Benjamin White, "Brittany/Bin Laden" and "Saw it in Person."

Benjamin White, “Brittany/Bin Laden” and “Saw it in Person.”

A few works act more like picture frames or frames of cultural reference than mechanical insights. Two pieces on metal pedestals retain the heavily industrial feel of the others, but behind glass rest magazine cutouts of a pair of dolled-up blonde women (Britney Spears?) and an image of a football stadium. Has all of our technological and social progress culminated only in bread and circuses or Hollywood excess?

Benjamin White, "Paestum."

Benjamin White, “Paestum.”

One tiny piece on a nearby windowsill also contains a glass top, and we are encouraged to peer inside at its contents. This view is more of a museum fixture than a frame, and inside we see the carapace from one of earth’s oldest organisms: a horseshoe crab. Its delicate remains are preserved inside this block of mortar and sealed, transparent top for future observation. It seems in stark opposition to the encased magazines that celebrate human achievement, while this modest reminder of nature merely presents nature without any pomp. It’s easy to become distracted by the lights and the fashion, but what or whom suffers at the expense of our pursuit of pleasure and distraction? How do the machines we forge today impact the world we will have to live in tomorrow?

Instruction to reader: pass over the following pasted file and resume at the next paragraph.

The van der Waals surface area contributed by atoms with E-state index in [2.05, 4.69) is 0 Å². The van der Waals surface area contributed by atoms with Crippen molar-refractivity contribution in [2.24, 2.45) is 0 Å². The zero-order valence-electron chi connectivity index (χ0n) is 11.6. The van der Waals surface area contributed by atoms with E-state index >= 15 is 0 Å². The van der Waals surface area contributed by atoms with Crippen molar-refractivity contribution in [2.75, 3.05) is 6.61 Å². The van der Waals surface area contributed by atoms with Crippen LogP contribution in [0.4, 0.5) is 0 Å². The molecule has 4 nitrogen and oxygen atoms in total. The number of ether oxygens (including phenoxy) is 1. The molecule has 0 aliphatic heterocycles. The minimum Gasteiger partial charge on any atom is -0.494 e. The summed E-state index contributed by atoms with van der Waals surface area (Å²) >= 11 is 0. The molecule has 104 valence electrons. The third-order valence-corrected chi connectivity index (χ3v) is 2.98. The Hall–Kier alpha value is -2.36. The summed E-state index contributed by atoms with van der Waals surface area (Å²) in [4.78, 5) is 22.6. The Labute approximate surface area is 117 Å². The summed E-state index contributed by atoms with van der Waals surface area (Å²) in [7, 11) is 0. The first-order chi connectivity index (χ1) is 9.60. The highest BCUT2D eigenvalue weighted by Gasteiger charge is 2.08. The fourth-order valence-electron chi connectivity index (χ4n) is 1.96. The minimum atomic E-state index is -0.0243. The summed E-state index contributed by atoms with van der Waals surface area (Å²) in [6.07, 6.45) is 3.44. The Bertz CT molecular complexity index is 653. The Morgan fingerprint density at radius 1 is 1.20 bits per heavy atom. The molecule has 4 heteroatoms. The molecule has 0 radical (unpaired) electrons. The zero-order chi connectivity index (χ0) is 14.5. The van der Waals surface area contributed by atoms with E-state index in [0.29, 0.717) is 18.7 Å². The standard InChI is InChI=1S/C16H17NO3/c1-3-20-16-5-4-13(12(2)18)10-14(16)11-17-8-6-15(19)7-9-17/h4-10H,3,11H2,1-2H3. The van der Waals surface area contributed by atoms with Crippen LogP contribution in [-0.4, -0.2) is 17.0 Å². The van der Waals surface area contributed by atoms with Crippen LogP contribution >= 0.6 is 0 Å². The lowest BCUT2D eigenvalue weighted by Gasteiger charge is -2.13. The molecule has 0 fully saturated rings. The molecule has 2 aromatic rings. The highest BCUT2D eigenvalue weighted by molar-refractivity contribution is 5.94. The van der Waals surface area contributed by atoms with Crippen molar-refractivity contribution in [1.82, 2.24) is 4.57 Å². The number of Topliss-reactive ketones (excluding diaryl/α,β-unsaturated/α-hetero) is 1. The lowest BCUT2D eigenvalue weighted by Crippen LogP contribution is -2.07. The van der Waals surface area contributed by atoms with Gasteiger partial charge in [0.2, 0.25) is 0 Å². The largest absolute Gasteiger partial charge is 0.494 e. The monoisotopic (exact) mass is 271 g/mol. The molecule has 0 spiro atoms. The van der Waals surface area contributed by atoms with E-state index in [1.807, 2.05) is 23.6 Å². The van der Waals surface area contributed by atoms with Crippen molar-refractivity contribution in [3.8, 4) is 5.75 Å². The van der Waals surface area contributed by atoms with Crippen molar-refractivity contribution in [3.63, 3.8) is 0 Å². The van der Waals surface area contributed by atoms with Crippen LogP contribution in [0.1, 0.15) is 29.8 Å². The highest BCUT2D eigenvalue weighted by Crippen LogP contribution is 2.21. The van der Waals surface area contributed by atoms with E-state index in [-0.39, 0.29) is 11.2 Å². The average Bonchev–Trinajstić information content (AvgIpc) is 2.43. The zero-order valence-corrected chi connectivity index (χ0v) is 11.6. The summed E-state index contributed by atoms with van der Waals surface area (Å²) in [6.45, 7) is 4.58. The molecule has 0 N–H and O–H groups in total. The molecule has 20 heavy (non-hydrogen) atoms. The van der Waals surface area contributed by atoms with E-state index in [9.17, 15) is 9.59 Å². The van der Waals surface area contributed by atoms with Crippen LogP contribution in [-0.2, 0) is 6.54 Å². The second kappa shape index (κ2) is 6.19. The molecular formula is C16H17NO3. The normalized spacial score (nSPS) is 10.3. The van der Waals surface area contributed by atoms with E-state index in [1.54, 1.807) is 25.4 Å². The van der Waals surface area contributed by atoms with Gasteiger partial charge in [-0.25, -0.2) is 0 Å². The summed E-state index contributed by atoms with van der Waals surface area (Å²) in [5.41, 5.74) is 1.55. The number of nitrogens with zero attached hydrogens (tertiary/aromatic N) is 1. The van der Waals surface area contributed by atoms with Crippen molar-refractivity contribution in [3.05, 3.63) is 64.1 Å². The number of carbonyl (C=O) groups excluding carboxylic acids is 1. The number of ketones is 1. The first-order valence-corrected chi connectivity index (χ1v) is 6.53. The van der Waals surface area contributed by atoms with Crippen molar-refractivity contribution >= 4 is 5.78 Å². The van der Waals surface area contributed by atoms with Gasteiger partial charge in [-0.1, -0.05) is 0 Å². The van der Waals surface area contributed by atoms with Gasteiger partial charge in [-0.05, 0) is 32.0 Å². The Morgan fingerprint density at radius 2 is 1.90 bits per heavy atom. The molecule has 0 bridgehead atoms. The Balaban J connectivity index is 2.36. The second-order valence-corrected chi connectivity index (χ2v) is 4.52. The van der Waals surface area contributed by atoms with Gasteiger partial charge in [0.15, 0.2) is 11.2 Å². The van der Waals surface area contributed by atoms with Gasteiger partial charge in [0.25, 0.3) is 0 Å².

By counter-intuitively harnessing the power of contraptions that accomplish nothing, Benjamin White provides us a buffer between ourselves and the tools and gadgets that we use and abuse. With this ability to step back and consider what we ultimately do to the planet and to each other through our technology, we can better understand that even the best of intentions sometimes have unexpected consequences. “Impossible Machines” will be on display at Tiger Strikes Asteroid through January 26.

Tiger Strikes Asteroid is located a 319 North 11th St., on the second floor, Philadelphia; tigerstrikesasteroid@gmail.com; tigerstrikesasteroid.com.

4 Responses to “Benjamin White examines the meaning of machines”

  1. Dear Chip,